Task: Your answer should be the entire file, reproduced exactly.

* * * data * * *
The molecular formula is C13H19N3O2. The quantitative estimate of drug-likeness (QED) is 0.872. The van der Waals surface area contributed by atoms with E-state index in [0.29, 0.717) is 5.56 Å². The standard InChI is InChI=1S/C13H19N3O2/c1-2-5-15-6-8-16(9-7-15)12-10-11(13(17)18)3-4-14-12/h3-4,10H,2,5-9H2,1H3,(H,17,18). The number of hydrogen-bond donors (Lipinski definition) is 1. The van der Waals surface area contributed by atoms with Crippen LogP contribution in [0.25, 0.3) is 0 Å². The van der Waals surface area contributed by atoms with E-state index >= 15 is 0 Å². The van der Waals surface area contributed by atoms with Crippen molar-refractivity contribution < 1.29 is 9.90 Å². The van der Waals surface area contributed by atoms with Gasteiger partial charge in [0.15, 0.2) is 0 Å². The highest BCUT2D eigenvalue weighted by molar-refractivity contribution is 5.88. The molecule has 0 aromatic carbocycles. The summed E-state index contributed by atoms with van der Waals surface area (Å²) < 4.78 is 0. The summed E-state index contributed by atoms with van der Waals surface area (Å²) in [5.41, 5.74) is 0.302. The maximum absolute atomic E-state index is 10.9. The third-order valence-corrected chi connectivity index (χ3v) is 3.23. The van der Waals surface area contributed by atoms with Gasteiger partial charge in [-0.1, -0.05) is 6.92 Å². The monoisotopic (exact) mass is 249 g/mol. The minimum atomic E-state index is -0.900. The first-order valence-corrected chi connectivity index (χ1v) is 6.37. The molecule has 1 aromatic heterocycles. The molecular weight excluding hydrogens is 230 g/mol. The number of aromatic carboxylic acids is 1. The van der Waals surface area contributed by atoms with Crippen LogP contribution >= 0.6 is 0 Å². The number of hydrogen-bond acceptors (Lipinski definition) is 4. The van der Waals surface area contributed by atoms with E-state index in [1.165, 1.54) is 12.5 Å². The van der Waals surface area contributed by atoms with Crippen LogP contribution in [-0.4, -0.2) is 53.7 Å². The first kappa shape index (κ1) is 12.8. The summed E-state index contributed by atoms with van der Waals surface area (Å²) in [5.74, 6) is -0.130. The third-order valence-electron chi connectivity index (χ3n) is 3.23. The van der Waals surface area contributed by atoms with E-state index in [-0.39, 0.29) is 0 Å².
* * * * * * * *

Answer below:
The molecular formula is C13H19N3O2. The quantitative estimate of drug-likeness (QED) is 0.872. The van der Waals surface area contributed by atoms with E-state index in [0.29, 0.717) is 5.56 Å². The standard InChI is InChI=1S/C13H19N3O2/c1-2-5-15-6-8-16(9-7-15)12-10-11(13(17)18)3-4-14-12/h3-4,10H,2,5-9H2,1H3,(H,17,18). The number of hydrogen-bond donors (Lipinski definition) is 1. The van der Waals surface area contributed by atoms with Crippen LogP contribution in [0.25, 0.3) is 0 Å². The van der Waals surface area contributed by atoms with E-state index >= 15 is 0 Å². The van der Waals surface area contributed by atoms with Crippen molar-refractivity contribution < 1.29 is 9.90 Å². The van der Waals surface area contributed by atoms with Gasteiger partial charge in [0.15, 0.2) is 0 Å². The highest BCUT2D eigenvalue weighted by molar-refractivity contribution is 5.88. The molecule has 0 aromatic carbocycles. The summed E-state index contributed by atoms with van der Waals surface area (Å²) < 4.78 is 0. The summed E-state index contributed by atoms with van der Waals surface area (Å²) in [5.41, 5.74) is 0.302. The maximum absolute atomic E-state index is 10.9. The third-order valence-corrected chi connectivity index (χ3v) is 3.23. The van der Waals surface area contributed by atoms with Gasteiger partial charge in [-0.1, -0.05) is 6.92 Å². The monoisotopic (exact) mass is 249 g/mol. The minimum atomic E-state index is -0.900. The first-order valence-corrected chi connectivity index (χ1v) is 6.37. The molecule has 1 aromatic heterocycles. The molecular weight excluding hydrogens is 230 g/mol. The number of aromatic carboxylic acids is 1. The van der Waals surface area contributed by atoms with Crippen LogP contribution >= 0.6 is 0 Å². The number of hydrogen-bond acceptors (Lipinski definition) is 4. The van der Waals surface area contributed by atoms with E-state index in [1.165, 1.54) is 12.5 Å². The van der Waals surface area contributed by atoms with Crippen LogP contribution in [-0.4, -0.2) is 53.7 Å². The first kappa shape index (κ1) is 12.8. The summed E-state index contributed by atoms with van der Waals surface area (Å²) in [5.74, 6) is -0.130. The third-order valence-electron chi connectivity index (χ3n) is 3.23. The van der Waals surface area contributed by atoms with E-state index in [-0.39, 0.29) is 0 Å².